While I'm now an "Apple Man", my early computer building and repairing life was centered around XT and AT compatible clones. The first hard drives I installed were 10 to 20MB's. Then came a massive 30MB model - I can't remember really but I think it was more than $ 600. But the one thing I do remember was how fragile they were. Set one down on a table top a little too firmly and chances were it was toast. Many arrived DOA. I told customers their hard drives were likely going to be reliable since they had already passed the UPS drop test!

The earliest Apple hard drive was the Profile (Get it?), made for the ill-fated Apple III. At $5,000 for 5MB, its cost per MB was even worse!

My grandmother's were both born before the Wright Bros. flew. One died after the 747 was in service, the other after the Concorde was flying the 1%ers across the Atlantic. To me, that's truly amazing.

Everyone loves lower prices, except working/middle class people. For the plebs, lower prices equals lower wages. You can't win for losing 8-(

I always make sure to show my father the latest gadgets in my collection. The very latest being a mobile phone with storage in the 100's of GB, and multiple terabytes on the desktop. He never fails to remind me he was responsible for running the payroll for a large university in the UK in the 60's in 8 kbytes (count 'em) of mainframe memory.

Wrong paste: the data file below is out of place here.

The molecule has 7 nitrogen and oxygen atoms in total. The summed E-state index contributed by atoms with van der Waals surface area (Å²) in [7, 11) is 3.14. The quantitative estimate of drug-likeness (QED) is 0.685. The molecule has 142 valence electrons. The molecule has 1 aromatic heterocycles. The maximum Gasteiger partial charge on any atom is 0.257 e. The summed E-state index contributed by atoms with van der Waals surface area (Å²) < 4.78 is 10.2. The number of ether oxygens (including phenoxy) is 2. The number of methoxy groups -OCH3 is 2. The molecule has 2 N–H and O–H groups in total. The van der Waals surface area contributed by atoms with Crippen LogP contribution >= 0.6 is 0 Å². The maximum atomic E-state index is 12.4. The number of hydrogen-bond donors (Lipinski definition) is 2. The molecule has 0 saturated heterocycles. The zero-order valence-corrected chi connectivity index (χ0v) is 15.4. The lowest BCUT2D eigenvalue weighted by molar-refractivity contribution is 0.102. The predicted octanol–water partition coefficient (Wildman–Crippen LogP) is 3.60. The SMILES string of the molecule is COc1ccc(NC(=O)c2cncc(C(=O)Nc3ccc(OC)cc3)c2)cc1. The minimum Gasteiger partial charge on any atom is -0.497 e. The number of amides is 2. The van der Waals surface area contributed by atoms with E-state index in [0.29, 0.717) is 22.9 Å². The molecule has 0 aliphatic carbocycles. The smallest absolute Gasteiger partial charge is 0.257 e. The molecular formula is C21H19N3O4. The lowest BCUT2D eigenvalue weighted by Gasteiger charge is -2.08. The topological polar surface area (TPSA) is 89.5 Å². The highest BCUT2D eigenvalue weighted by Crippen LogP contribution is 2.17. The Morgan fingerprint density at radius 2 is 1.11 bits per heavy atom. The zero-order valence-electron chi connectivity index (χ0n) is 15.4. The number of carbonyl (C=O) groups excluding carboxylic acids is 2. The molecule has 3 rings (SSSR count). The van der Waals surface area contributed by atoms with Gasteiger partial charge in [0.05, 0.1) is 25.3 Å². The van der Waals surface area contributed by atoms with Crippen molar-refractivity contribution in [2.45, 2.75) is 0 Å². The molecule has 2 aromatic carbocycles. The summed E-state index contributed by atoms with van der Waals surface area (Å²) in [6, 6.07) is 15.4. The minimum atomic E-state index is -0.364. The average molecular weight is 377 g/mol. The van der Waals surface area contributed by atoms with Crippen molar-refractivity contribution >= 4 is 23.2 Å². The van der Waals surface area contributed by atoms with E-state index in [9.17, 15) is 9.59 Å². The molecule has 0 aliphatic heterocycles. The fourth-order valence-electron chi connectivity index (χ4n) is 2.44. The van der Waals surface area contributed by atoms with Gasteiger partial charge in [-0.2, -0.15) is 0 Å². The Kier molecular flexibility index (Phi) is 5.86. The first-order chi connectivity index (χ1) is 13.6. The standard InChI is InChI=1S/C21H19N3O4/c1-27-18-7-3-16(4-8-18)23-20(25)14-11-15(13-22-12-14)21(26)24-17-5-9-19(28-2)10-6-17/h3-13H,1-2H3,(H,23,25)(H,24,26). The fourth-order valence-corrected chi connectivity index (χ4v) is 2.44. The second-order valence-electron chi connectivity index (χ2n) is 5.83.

It's fun waxing nostalgic about the rapid pace of IT development since the 1980s.

I started with my current employer in 1985, working as a library assistant in our corporate library. We had the only personal computer in the organisation, aside from a handful of BBC B micros.

The machine was called an ACT 1 Sirius and it was a near IBM PC clone. Used MS-DOS and almost identical hardware but it wouldn't run native PC software - we had modified versions of Wordstar and some other popular business software.

One fact of the hardware sticks in my mind. It had an internal hard drive but it also had an external hard drive unit in a huge tin box that connected with the widest ribbon cable you ever saw. The external unit cost £2600 GBP in 1985 and had a capacity of 10MB.

A couple of years later, I transferred to our computer audit support team as a programmer. We used IBM and ICL mainframes to do our processing and we leased half of a 4GB hard disk unit at the data centre. The rental on this 2GB of space was £40,000 GBP per year...